Our older cat is not really interested in eating much at the moment. I guess I understand that! She is sleeping in the coolest place she can find. 

2. We probably will need a RCAC  or some other kind of air conditioning soon. Up till now, with Perth's usual pattern of just a day or two of extreme heat before a cool change, the passive cooling strategies we have taken have kept us pretty comfortable. In a week of hot weather, however, the house just heats up, and it doesn't get cool if the overnight temperature doesn't drop very much. We have shade sails, we have a grape pergola on the north side, we have extra insulation, we have thermal curtains. We operate this house like a yacht- we open to the breeze, we close against the heat, but it isn't enough.  

This may in fact be the new normal for Perth- climate change is making every extreme 'more extreme'. Cold is colder, hotter is hotter and for longer. Drought goes on and on, or rain brings floods. 

Of course the very worst time to try to buy airconditioning is during a heat wave! There are no stocks in the shops, due to transport problems due to COVID, and the installers are flat out. We are thinking of installing a split system to service just our bedroom and our daughter's bedroom, as it is the heat overnight which is really debilitiating. If we can do that, then a "swampy" - an evaporative air conditioner- would be something we would add to the rest of the house at a later date. I am swinging wildly in opinions about the best options here, and continue to do research. I need some quotes for installing systems which will work here before I decide.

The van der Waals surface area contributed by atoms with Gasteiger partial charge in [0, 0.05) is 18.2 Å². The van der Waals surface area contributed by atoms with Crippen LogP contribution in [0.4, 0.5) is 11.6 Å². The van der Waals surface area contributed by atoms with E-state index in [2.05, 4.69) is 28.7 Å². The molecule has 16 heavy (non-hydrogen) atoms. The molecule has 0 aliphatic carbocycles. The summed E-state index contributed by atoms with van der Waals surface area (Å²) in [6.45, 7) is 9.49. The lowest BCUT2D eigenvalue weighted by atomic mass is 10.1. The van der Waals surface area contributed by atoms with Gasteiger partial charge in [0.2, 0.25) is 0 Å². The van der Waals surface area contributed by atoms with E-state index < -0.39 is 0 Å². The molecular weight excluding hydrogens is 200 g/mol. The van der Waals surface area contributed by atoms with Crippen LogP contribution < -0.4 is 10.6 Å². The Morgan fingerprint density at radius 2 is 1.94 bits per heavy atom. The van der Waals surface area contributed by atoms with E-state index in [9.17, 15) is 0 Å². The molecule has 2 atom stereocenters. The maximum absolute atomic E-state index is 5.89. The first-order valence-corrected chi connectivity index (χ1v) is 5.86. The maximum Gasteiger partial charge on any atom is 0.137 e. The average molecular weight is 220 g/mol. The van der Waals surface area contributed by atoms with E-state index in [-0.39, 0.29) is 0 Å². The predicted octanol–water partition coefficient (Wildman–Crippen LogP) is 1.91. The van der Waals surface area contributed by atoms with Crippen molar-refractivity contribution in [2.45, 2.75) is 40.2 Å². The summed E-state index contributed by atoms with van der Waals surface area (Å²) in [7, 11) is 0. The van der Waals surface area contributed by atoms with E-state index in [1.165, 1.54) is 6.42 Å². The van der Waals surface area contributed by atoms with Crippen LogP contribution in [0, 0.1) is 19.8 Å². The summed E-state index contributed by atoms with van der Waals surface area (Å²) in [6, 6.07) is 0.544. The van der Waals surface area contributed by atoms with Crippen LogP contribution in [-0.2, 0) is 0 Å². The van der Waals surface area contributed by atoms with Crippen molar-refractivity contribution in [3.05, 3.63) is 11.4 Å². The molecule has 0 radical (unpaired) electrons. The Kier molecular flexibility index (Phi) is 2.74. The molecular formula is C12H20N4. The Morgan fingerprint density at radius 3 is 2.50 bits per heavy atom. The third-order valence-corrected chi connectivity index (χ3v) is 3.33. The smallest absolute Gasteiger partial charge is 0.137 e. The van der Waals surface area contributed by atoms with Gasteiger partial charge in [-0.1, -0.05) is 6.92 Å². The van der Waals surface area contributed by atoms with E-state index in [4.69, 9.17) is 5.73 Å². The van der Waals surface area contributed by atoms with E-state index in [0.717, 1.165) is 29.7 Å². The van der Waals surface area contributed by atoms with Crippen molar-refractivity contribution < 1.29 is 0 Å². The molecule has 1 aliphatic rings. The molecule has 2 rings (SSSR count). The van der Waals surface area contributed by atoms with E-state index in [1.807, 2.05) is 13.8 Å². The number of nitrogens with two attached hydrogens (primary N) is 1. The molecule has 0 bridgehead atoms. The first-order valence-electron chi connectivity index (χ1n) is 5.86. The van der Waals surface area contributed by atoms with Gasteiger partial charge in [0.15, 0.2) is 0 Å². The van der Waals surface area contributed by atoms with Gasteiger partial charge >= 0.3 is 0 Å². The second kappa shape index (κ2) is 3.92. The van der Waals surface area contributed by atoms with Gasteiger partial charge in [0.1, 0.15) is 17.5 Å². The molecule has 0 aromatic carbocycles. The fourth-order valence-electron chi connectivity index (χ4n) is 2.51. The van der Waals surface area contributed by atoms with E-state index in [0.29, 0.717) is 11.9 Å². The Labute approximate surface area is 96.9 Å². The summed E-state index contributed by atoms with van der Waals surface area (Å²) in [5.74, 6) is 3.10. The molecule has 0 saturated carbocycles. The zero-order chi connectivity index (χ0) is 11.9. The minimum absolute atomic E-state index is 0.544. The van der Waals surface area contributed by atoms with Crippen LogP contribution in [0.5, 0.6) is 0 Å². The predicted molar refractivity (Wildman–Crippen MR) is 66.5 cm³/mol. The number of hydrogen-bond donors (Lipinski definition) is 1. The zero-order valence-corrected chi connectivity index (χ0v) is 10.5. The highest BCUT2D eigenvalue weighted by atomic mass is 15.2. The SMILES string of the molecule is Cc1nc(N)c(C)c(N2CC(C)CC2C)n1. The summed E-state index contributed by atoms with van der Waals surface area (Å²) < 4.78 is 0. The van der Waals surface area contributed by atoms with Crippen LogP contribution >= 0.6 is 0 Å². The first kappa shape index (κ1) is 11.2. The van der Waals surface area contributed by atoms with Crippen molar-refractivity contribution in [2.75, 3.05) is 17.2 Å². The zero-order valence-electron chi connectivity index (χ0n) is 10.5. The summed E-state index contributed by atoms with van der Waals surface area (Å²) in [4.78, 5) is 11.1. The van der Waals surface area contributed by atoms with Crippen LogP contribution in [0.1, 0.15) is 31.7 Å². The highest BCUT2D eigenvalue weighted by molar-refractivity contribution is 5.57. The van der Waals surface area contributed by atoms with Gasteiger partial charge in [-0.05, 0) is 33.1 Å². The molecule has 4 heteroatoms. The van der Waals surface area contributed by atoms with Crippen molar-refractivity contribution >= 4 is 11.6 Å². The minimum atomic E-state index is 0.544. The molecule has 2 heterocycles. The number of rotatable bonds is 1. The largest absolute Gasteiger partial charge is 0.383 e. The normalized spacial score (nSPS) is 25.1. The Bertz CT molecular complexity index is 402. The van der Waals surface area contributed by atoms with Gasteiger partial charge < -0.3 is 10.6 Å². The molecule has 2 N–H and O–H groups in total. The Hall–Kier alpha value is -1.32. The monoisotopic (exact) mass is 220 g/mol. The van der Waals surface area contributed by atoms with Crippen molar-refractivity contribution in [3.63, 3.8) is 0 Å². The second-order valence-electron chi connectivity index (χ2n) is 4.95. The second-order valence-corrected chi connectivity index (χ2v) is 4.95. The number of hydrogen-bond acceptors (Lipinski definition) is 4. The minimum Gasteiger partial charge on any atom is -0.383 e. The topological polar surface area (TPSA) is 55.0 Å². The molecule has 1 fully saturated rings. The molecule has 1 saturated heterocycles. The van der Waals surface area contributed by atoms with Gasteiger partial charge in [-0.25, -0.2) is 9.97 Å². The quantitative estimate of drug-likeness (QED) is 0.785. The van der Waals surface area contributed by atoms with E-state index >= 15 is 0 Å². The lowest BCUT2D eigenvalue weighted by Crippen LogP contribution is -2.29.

3. It is better to stay busy than think about the heat! I have a new book about preserving the italian way, and have made some pickled onions as one of the first things to try. I am also working on my quilt.  Reading is a way of escaping into another world, and my local library is a treasure! 

4. When it is hot it is OK to cut yourself some slack. I allow myself to buy bread rather than making it (I just feed the starter and hope for the best). We sometimes have sandwiches for dinner! I cook a roast chicken in the slow cooker to avoid heating up the house with the oven. We want salads, watermelon, icecream. Sometimes a risotto or a quick pasta is OK but no-one has much energy or desire for hot food. I have read that heat kills more Australians than any natural disaster, so it is important to take hydration seriously. 

5. Respite can be lovely -we went to the local pool today, and the other day we took Mr 7 to the local cinema. A few hours in airconditioning is a lovely thing, to escape the hottest time of the day -our son and daughter in law invited us over to their place last night, where the evaporative ducted air conditioner was working to perfection. 

Escaping to a library, shopping centre or museum is a bit more complicated as our COVID situation makes some indoor settings problematic, but so far it has been OK. We got our third vaccine shot -the booster recently. 

I found some good stories here, that you may wish to check out

Self seeding plants -they come up by themselves! 

A lovely story of permaculture in indigenous communities in our North West of WA Here 

Surving in the heat -don't make these mistakes